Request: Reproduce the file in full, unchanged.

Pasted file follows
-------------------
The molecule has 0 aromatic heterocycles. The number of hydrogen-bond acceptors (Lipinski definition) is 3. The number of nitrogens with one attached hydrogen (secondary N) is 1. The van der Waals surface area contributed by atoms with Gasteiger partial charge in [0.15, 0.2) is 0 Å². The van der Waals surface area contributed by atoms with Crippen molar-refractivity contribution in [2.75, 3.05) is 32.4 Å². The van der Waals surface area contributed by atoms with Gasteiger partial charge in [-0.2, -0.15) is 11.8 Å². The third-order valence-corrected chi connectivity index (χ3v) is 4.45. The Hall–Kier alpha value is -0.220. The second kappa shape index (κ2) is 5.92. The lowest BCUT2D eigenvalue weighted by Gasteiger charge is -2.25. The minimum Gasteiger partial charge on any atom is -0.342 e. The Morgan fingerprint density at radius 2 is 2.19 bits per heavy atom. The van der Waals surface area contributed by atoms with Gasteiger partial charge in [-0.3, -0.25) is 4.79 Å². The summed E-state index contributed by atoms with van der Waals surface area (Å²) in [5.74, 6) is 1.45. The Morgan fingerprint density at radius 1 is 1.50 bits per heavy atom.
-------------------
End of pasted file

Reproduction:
The molecule has 0 aromatic heterocycles. The number of hydrogen-bond acceptors (Lipinski definition) is 3. The number of nitrogens with one attached hydrogen (secondary N) is 1. The van der Waals surface area contributed by atoms with Gasteiger partial charge in [0.15, 0.2) is 0 Å². The van der Waals surface area contributed by atoms with Crippen molar-refractivity contribution in [2.75, 3.05) is 32.4 Å². The van der Waals surface area contributed by atoms with Gasteiger partial charge in [-0.2, -0.15) is 11.8 Å². The third-order valence-corrected chi connectivity index (χ3v) is 4.45. The Hall–Kier alpha value is -0.220. The second kappa shape index (κ2) is 5.92. The lowest BCUT2D eigenvalue weighted by Gasteiger charge is -2.25. The minimum Gasteiger partial charge on any atom is -0.342 e. The Morgan fingerprint density at radius 2 is 2.19 bits per heavy atom. The van der Waals surface area contributed by atoms with Gasteiger partial charge in [-0.3, -0.25) is 4.79 Å². The summed E-state index contributed by atoms with van der Waals surface area (Å²) in [5.74, 6) is 1.45. The Morgan fingerprint density at radius 1 is 1.50 bits per heavy atom.